"The Myth of the Great War". An international conference at University of Pennsylvania

Paris, 1919
It's pretty well known how the "Great War" got its name, already during the conflict. What is interesting is that we find this expression in many languages ("Grande Guerra", "Grande Guerre" etc.). On the other side, it's obvious that expressions like "World War One" or "First World War" make more sense beside expressions like "World War Two" or "Second World War". A simple question that rises is this: what made the 14-18 "European" war, the Great War, a real "World War"? For sure we cannot forget that Japanese, Australian or African people fought in this war and that was really the first five continents's war, but a very big quake was the entry of the United States in 1917 and the relevance of their position during the 1919 Paris peace conference - someone spoke about this conference as a kind of "truce" with the expiration date. For the great relevance of the United States in the Twentieth century global geopolitics after the Paris conference, it's always interesting to see what's going on there in the publishing industry, in the academic world and in the general debate about the Great War, especially when they look outside the United States. Today we would like to give evidence to an international conference at University of Pennsylvania. The title seems borrowed from a very popular book by the Italian historian Mario Isnenghi (Il mito della Grande Guerra).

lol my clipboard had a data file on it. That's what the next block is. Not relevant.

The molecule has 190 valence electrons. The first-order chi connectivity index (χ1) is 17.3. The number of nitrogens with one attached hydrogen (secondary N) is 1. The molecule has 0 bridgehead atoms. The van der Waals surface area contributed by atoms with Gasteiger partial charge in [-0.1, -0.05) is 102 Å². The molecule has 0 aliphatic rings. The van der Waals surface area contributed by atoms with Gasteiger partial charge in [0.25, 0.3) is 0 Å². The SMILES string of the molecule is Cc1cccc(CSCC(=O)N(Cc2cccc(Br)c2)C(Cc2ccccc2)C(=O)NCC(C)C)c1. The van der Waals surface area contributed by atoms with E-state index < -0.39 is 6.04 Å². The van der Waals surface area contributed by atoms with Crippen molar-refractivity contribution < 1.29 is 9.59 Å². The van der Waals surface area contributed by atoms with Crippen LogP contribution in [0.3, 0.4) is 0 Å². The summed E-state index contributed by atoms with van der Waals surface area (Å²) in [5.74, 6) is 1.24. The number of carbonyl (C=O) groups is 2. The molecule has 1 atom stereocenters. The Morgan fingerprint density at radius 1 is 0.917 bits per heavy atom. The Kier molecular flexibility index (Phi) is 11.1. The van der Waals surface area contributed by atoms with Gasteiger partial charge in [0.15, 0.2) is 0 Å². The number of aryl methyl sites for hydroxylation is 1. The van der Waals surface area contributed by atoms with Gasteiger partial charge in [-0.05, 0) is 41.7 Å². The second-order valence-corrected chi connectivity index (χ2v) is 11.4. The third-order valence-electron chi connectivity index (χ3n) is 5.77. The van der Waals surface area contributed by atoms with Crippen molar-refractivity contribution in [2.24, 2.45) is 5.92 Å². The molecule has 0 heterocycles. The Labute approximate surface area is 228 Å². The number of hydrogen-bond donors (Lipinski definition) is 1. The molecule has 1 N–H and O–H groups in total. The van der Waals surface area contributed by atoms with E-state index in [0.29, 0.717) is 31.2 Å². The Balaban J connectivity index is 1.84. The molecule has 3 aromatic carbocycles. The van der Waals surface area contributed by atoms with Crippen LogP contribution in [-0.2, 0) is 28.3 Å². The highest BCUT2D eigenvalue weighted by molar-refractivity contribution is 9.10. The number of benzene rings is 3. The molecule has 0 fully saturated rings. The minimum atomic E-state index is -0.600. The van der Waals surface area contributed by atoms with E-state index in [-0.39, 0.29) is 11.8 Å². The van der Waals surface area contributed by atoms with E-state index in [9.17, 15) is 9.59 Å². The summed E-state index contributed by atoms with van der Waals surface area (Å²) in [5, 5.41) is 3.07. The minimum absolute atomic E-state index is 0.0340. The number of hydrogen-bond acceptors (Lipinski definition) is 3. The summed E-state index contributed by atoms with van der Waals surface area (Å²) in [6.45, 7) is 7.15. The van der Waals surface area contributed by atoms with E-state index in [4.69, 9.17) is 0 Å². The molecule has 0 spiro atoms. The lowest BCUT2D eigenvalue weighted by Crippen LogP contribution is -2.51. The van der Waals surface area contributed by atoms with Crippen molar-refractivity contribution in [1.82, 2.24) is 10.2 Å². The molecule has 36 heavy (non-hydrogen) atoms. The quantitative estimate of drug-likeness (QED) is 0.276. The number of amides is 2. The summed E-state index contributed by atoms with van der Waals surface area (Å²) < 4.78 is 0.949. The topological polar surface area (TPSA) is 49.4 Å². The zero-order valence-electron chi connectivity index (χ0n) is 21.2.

The Myth of the Great War
An International Conference

An international interdisciplinary conference on "The Myth of the Great War" will be held April 24-25, 2014, to commemorate the 100th anniversary of World War I. The conference is organized by Fabio Finotti, Chris Poggi, Jonathan Steinberg, and Luca Badini Confalonieri with the collaboration of the Italian Embassy in Washington DC, and the Consulate General of Italy in Philadelphia, and it will be hosted by the Center for Italian Studies at the University of Pennsylvania.

Before being a reality, war is a creation of the imagination, a legendary elaboration of the past, a utopia for the future. From the Risorgimento to Fascism, the myth of war always preceded military confrontations, painted them with its own colors, and transfigured them in different ways. State religion gave war a holy character, made it the locus of the consecration of lay martyrs and the foundational event of civic rites. The celebration of progress, of the machine, of Darwinian selection, presented war as the apotheosis of futurist modernity. The dream of a collectivity without hierarchies painted war as fusion of the intellectuals with the people and as fraternal experience. Different ideas of war gave rise to different ways to represent and remember it. The conference will not examine war only as symbolic form of socio-political language but also as poetic, artistic, musical, and cinematographic language.

250 word proposals and a brief vita (no cv please!) should be submitted to italians@sas.upenn.edu by February 20, 2014.

Further information here.